18. AF_ALG has some CPU bounded limitations, because there is a big quantity of sequential operations must be performed before asking the "engine" to work each block. Each time, it is important to fill a control block, to program the "socket" and to provide the IV (Interference Vector), something that usually you only do once when working with software encryption. So, before 256 bit size, the overhead it is just too much to use AF_ALG. Let me try something with my own software to encrypt and decrypt some data with different block sizes to compare numbers. In fact, the problem with openssl is that you can's specify different block sizes when asking for encryption and decryption, so the testing numbers are just "evidence" but without any usage. You can define different "buffer size", but that it is a different thing. The problem with Cryptodev is that it is not an official kernel component (as AF_ALG). But this is what we have on Linux. Maybe a basic and clean encryption library capable of working directly with the hardware could be a better solution, but usually they are very cryptic. You need some time to figure what is the right way to use them; this happens not only with AF_ALG (with a terribly confusing documentation), but also with Cryptodev, Botan, Openssl .. what I do is to fight once and then to create my own standard interface. Then, I just provide the parameters and things work. Let me check this part carefully. It is important, because with the R2 and Sinovoip kernel the AF_ALG didn't work as expected. The ciphered material was undecipherable (so, something was wrong). In that case I was forced to work with software encryption. Then, here, there are two things to do: 1) To verify that it works and that it is compatible with any other AES implementation. 2) To check what effect the configuration can have in the algorithm speed. This is important for me ... thanks for the extra test. When I have something about this I will provide some feedback. Anyway, let me try my own test also in an H2+ CPU ... it is supposed to work well there.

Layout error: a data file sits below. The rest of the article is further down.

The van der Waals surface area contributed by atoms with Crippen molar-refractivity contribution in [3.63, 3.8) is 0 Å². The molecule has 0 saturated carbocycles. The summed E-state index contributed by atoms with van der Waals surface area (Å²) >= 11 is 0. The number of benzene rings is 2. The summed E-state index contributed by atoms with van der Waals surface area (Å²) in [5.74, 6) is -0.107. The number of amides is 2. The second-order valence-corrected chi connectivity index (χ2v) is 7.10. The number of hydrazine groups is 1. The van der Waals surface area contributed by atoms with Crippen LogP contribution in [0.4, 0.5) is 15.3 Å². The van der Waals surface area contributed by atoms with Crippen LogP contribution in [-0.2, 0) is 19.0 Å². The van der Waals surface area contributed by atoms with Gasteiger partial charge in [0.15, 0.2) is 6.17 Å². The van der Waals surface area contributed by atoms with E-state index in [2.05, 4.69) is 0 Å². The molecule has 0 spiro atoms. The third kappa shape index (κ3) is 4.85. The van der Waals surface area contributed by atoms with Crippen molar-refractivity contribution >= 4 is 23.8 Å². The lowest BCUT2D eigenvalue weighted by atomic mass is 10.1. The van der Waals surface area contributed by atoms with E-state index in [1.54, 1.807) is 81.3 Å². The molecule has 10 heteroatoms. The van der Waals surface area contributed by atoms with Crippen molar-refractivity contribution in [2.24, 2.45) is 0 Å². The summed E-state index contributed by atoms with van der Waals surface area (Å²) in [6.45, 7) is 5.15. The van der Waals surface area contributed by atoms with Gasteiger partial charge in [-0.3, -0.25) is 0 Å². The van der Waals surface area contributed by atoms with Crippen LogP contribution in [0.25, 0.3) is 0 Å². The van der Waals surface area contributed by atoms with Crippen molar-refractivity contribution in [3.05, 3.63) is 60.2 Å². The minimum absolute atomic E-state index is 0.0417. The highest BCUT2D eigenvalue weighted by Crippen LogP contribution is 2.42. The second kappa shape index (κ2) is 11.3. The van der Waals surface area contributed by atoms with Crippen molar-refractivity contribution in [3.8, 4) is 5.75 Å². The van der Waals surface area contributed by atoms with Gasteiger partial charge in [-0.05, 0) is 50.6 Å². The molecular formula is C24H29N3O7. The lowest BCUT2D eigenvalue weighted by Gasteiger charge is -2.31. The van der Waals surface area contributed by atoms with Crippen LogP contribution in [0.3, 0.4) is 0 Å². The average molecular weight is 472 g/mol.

19. Understood ... in fact, several times and with different machines, even disabling the NetworkManager, it recovers itself (I really don't know why; could be a hidden dependency in some place) ... my only trustworthy solution has been to erase it completely (purge). So ... no NM around, not even program files neither configuration, just /etc/network/interfaces and a clear easy life. Could be NM an "optional" feature instead of the standard one? In fact, when having small machines with not so small tasks (enough for them but without a lot of extra margin), having useless services running has no sense. Another option could be to have a "canonical" option without any of these services around, more suited to IoT environments. What do you think? ... right now I will configure a basic OPIZ without NM; the easiest method is to open the image and to edit /etc/network/interfaces before the first boot ... then to purge NM :-) ...
  20. Usually, when I configure SBC devices (in particular headless as the OPI Zero), what I do is to disable NetworkManager (even uninstalling it) and to provide a basic standard configuration on /etc/network/interfaces. However, I am noticing that the NetworkManager it is becoming more and more interleaved on the standard Linux configuration (as it is happening with systemd). In fact, my thought is that NetworkManager it is more a desktop thing than a server one. My question is: What is the right method to configure static servers, having unmovable IP addresses, routes and these types of things, with current and future Armbian releases? If it is necessary to live with NetworkManager, then I must work it correctly for not having it destroying my intentions with the machines; but if the right way is to discard it, could be nice to have a "standard" method to do so. Thanks